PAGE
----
# Contravariance and Recursion

Convincing Coq that a function terminates can be frustrating. When modeling programming languages with subtyping, in particular, you might run into situations where the contravariance of function types forces you to swap the arguments of a recursive function. Coq does not know how to handle this recursion pattern and rejects the definition. This post presents a technique for dealing with such cases.
Suppose that we want to model a programming language with the following types:

Inductive type :=
| Top (* Any value whatsoever, akin to Object in Java or Ruby *)
| Int
| Arrow (T S : type) (* Functions from T to S *).

Notation "T ⟶ S" := (Arrow T S) (at level 25, right associativity).

Our language comes with a subtyping relation T <: S that tells when it is safe to use elements of T in a context that expects elements of S. Its definition is given below as an inductive declaration.
Inductive subtype : type -> type -> Prop :=
| STTop T
: T <: Top

| STInt
: Int <: Int

| STArrow T1 T2 S1 S2 of
T2 <: T1 & S1 <: S2
: T1S1 <: T2S2

where "T <: S" := (subtype T S).

Since Top contains arbitrary values, it makes sense for it to be a supertype of every other type in the language. Things get more interesting for functions, as subtyping goes in opposite directions for arguments and results; in common jargon, we say that subtyping treats arguments contravariantly and results covariantly. If arguments worked covariantly, any function f of type (Int Int) Int would also have the type Top Int, since Int Int <: Top. Thus, it would be possible to apply f to an Int, which has no reason to be safe if f expects a function argument.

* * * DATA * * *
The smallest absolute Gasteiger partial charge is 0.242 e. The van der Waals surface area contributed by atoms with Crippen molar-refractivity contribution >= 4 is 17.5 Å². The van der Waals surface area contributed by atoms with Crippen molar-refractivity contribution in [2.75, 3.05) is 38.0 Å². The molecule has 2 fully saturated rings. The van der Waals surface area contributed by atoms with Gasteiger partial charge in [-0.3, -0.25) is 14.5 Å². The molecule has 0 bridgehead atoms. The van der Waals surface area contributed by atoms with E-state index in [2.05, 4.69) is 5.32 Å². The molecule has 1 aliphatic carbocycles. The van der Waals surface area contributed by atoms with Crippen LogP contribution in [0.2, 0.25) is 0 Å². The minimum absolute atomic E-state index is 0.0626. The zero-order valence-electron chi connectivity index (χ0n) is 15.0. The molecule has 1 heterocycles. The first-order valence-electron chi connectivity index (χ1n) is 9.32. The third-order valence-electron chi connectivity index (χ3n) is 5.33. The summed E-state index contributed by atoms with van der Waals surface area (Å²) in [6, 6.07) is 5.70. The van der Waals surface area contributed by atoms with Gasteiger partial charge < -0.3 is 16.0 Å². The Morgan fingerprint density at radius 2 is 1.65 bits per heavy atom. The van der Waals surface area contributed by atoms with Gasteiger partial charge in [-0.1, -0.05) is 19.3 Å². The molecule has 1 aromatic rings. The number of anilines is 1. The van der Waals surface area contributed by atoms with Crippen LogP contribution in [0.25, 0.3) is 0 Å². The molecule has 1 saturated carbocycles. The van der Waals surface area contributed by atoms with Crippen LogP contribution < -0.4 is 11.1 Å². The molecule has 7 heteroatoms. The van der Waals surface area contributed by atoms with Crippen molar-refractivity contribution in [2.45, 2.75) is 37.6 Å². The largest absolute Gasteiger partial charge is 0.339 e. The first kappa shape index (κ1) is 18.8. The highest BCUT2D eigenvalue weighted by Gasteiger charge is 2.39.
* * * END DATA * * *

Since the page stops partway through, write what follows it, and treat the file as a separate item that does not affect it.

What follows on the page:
We would like to show that subtyping is decidable by expressing this relation as a boolean function. Its definition is not difficult in principle, but the naive attempt is rejected:

Fail Fixpoint subtypeb T S {struct T} :=
match T, S with
| _, Top => true
| Int, Int => true
| T1S1, T2S2 => subtypeb T2 T1 && subtypeb S1 S2
| _, _ => false
end.

Recursive definition of subtypeb is ill-formed.
...
Recursive call to subtypeb has principal argument equal to "T2"
instead of one of the following variables: "T1" "S1".
What happened? Recursive functions in Coq are always defined with respect to a principal argument. In this case, the argument was marked as T using the struct keyword, but it can usually be inferred by Coq automatically. For the definition to be valid, all the recursive calls must be performed on principal arguments that are subterms of the original principal argument. However, one of the calls to subtypeb swaps its two arguments, leading to the above error message.
Coq provides well-founded recursion to circumvent this rigid check, which allows recursive calls whenever the arguments decrease according to a suitable relation. In the case of subtypeb, for instance, we could show termination by proving that the combined sizes of the two arguments decrease on every call. However, there is a more direct route in this case: it suffices to add a flag to the function to specify if we are computing subtyping in the correct or opposite order. If we flip the flag on the first call, we do not need to swap the arguments.